Ocean Park’s honesty

July 26th, 2013 atam Posted in Animal welfare | 1 Comment »

Thank you Ocean Park for being honest about the mistreatment of marine animals.

Responding to an animal welfare group’s claim that a survey showed the majority of people wanted it to stop using dolphins to entertain visitors, a park spokesperon said: “The survey was conducted by the group’s own website. Participants are those who support animal rights. The results do not represent the majority of public opinion.”

So, Ocean Park has admitted it caters to those who do not respect animal rights.

Respect for animal rights usually mirrors the development of a society. As a society becomes more advanced and educated, people become more aware of the suffering of other living beings and start to demand an end to animal cruelty. That is why people in China are demanding an end to dog eating in the country and people in Hong Kong, having learnt what happens to the sharks caught for their fins, want to put an end to the shark’s fin trade.

Those who stand to profit from such abuse typically use one of two methods to get around the objections of those who care about animal welfare. The first one is culture. It’s been part of French tradition to force-feed geese to make foie gras and part of Japanese tradition to slaughter dolphins, so it’s all right!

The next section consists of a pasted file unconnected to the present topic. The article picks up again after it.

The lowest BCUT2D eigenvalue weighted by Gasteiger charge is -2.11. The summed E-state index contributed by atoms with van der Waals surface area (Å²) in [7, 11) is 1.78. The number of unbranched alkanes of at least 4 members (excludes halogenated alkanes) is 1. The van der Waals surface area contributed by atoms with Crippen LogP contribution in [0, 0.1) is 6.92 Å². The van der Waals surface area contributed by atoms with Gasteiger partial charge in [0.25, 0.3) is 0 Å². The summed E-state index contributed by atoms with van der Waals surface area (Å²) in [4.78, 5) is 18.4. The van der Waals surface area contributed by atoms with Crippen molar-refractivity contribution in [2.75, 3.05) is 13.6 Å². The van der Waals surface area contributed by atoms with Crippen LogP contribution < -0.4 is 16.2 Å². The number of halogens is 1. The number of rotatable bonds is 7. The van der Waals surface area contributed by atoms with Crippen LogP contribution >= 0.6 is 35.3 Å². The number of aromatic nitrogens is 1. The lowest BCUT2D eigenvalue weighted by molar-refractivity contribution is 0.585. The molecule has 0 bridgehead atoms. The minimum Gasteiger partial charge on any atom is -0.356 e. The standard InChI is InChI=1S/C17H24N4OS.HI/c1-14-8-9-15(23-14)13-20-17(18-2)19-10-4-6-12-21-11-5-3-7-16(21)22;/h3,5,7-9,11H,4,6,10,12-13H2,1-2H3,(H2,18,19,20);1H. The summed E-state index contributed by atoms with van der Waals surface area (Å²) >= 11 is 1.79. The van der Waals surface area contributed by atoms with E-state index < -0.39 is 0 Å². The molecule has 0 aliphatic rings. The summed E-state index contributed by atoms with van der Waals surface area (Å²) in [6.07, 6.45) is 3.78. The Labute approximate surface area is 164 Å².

The second method is more subtle. You make a show of treating the animals humanely. You don’t skin them, club them or put them in tiny cages and insert needles into them to extract bile. You just put them under permanent house arrest, but you show the world the house is very nicely decorated and, hey, the animals can’t talk, so they can’t tell those who are concerned that they’re bored out of their brains and wish they knew how they could kill themselves. Oh, and of course they get put through routines that are unnatural to them, to entertain people. And they’d better do it, or they won’t get fed.

Both methods work nicely; you just keep the cruelty out of the media spotlight or dress it up as something that’s perfectly humane. And many people – the majority – do buy it. Living in a concrete jungle, they haven’t had much interaction with animals and don’t know any better. Which makes them perfect customers who justify acts of cruelty dressed up as entertainment.

One Response to “Ocean Park’s honesty”

  1. Did any oceanarium ever open a tank to the ocean to allow dolphins, for example, to come and go as they pleased? Just curious.

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